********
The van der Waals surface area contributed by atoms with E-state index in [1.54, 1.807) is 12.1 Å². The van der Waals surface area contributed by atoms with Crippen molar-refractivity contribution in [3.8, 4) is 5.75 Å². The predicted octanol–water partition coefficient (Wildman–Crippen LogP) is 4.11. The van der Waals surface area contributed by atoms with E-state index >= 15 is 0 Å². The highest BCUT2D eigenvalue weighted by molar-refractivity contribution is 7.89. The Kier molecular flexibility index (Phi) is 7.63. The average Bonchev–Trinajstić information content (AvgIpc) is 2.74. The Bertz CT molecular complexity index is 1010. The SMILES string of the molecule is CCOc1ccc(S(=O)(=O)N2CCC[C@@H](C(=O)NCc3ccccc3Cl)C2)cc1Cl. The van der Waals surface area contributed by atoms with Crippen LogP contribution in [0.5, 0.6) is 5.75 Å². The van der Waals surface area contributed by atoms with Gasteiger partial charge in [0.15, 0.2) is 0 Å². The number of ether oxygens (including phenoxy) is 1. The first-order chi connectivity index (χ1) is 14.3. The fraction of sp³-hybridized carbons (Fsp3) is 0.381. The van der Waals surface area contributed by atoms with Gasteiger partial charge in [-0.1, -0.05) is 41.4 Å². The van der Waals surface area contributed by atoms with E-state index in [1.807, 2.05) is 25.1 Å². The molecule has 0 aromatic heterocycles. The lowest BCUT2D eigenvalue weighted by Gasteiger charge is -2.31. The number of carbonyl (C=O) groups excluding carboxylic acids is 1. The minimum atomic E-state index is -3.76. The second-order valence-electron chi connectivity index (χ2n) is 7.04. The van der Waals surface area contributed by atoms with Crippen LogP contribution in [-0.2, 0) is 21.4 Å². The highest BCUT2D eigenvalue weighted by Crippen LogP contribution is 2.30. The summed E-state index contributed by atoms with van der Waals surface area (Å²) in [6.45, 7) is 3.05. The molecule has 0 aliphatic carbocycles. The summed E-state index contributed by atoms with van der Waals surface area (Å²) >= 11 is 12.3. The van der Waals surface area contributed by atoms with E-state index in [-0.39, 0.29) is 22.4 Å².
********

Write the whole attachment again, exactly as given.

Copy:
The van der Waals surface area contributed by atoms with E-state index in [1.54, 1.807) is 12.1 Å². The van der Waals surface area contributed by atoms with Crippen molar-refractivity contribution in [3.8, 4) is 5.75 Å². The predicted octanol–water partition coefficient (Wildman–Crippen LogP) is 4.11. The van der Waals surface area contributed by atoms with E-state index >= 15 is 0 Å². The highest BCUT2D eigenvalue weighted by molar-refractivity contribution is 7.89. The Kier molecular flexibility index (Phi) is 7.63. The average Bonchev–Trinajstić information content (AvgIpc) is 2.74. The Bertz CT molecular complexity index is 1010. The SMILES string of the molecule is CCOc1ccc(S(=O)(=O)N2CCC[C@@H](C(=O)NCc3ccccc3Cl)C2)cc1Cl. The van der Waals surface area contributed by atoms with Crippen LogP contribution in [0.5, 0.6) is 5.75 Å². The van der Waals surface area contributed by atoms with Gasteiger partial charge in [0.15, 0.2) is 0 Å². The number of ether oxygens (including phenoxy) is 1. The first-order chi connectivity index (χ1) is 14.3. The fraction of sp³-hybridized carbons (Fsp3) is 0.381. The van der Waals surface area contributed by atoms with Gasteiger partial charge in [-0.1, -0.05) is 41.4 Å². The van der Waals surface area contributed by atoms with E-state index in [1.807, 2.05) is 25.1 Å². The molecule has 0 aromatic heterocycles. The lowest BCUT2D eigenvalue weighted by Gasteiger charge is -2.31. The number of carbonyl (C=O) groups excluding carboxylic acids is 1. The minimum atomic E-state index is -3.76. The second-order valence-electron chi connectivity index (χ2n) is 7.04. The van der Waals surface area contributed by atoms with Crippen LogP contribution in [-0.2, 0) is 21.4 Å². The highest BCUT2D eigenvalue weighted by Crippen LogP contribution is 2.30. The summed E-state index contributed by atoms with van der Waals surface area (Å²) in [6.45, 7) is 3.05. The molecule has 0 aliphatic carbocycles. The summed E-state index contributed by atoms with van der Waals surface area (Å²) >= 11 is 12.3. The van der Waals surface area contributed by atoms with E-state index in [-0.39, 0.29) is 22.4 Å².